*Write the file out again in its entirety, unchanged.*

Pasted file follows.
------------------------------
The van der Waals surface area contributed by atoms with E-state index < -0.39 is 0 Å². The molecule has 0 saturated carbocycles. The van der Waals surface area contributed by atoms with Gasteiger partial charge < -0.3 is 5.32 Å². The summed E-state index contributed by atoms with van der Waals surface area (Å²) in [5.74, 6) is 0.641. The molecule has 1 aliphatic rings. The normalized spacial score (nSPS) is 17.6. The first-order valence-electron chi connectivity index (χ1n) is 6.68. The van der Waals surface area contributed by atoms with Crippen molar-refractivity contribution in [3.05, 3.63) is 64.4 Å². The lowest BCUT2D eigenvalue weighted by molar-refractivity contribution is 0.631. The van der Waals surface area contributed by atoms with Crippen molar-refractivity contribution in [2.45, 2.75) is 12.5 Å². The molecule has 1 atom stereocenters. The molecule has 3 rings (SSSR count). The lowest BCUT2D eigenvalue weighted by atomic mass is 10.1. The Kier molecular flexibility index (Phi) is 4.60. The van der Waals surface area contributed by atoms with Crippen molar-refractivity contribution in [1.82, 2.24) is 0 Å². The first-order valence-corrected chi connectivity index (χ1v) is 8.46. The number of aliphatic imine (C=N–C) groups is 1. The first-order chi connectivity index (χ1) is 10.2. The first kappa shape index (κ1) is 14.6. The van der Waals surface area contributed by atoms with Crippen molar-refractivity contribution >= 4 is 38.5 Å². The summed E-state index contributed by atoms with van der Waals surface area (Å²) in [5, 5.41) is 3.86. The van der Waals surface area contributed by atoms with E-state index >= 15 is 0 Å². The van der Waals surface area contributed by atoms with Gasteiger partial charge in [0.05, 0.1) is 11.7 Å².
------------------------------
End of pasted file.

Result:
The van der Waals surface area contributed by atoms with E-state index < -0.39 is 0 Å². The molecule has 0 saturated carbocycles. The van der Waals surface area contributed by atoms with Gasteiger partial charge < -0.3 is 5.32 Å². The summed E-state index contributed by atoms with van der Waals surface area (Å²) in [5.74, 6) is 0.641. The molecule has 1 aliphatic rings. The normalized spacial score (nSPS) is 17.6. The first-order valence-electron chi connectivity index (χ1n) is 6.68. The van der Waals surface area contributed by atoms with Crippen molar-refractivity contribution in [3.05, 3.63) is 64.4 Å². The lowest BCUT2D eigenvalue weighted by molar-refractivity contribution is 0.631. The van der Waals surface area contributed by atoms with Crippen molar-refractivity contribution in [2.45, 2.75) is 12.5 Å². The molecule has 1 atom stereocenters. The molecule has 3 rings (SSSR count). The lowest BCUT2D eigenvalue weighted by atomic mass is 10.1. The Kier molecular flexibility index (Phi) is 4.60. The van der Waals surface area contributed by atoms with Crippen molar-refractivity contribution in [1.82, 2.24) is 0 Å². The first-order valence-corrected chi connectivity index (χ1v) is 8.46. The number of aliphatic imine (C=N–C) groups is 1. The first-order chi connectivity index (χ1) is 10.2. The first kappa shape index (κ1) is 14.6. The van der Waals surface area contributed by atoms with Crippen molar-refractivity contribution >= 4 is 38.5 Å². The summed E-state index contributed by atoms with van der Waals surface area (Å²) in [5, 5.41) is 3.86. The van der Waals surface area contributed by atoms with E-state index >= 15 is 0 Å². The van der Waals surface area contributed by atoms with Gasteiger partial charge in [0.05, 0.1) is 11.7 Å².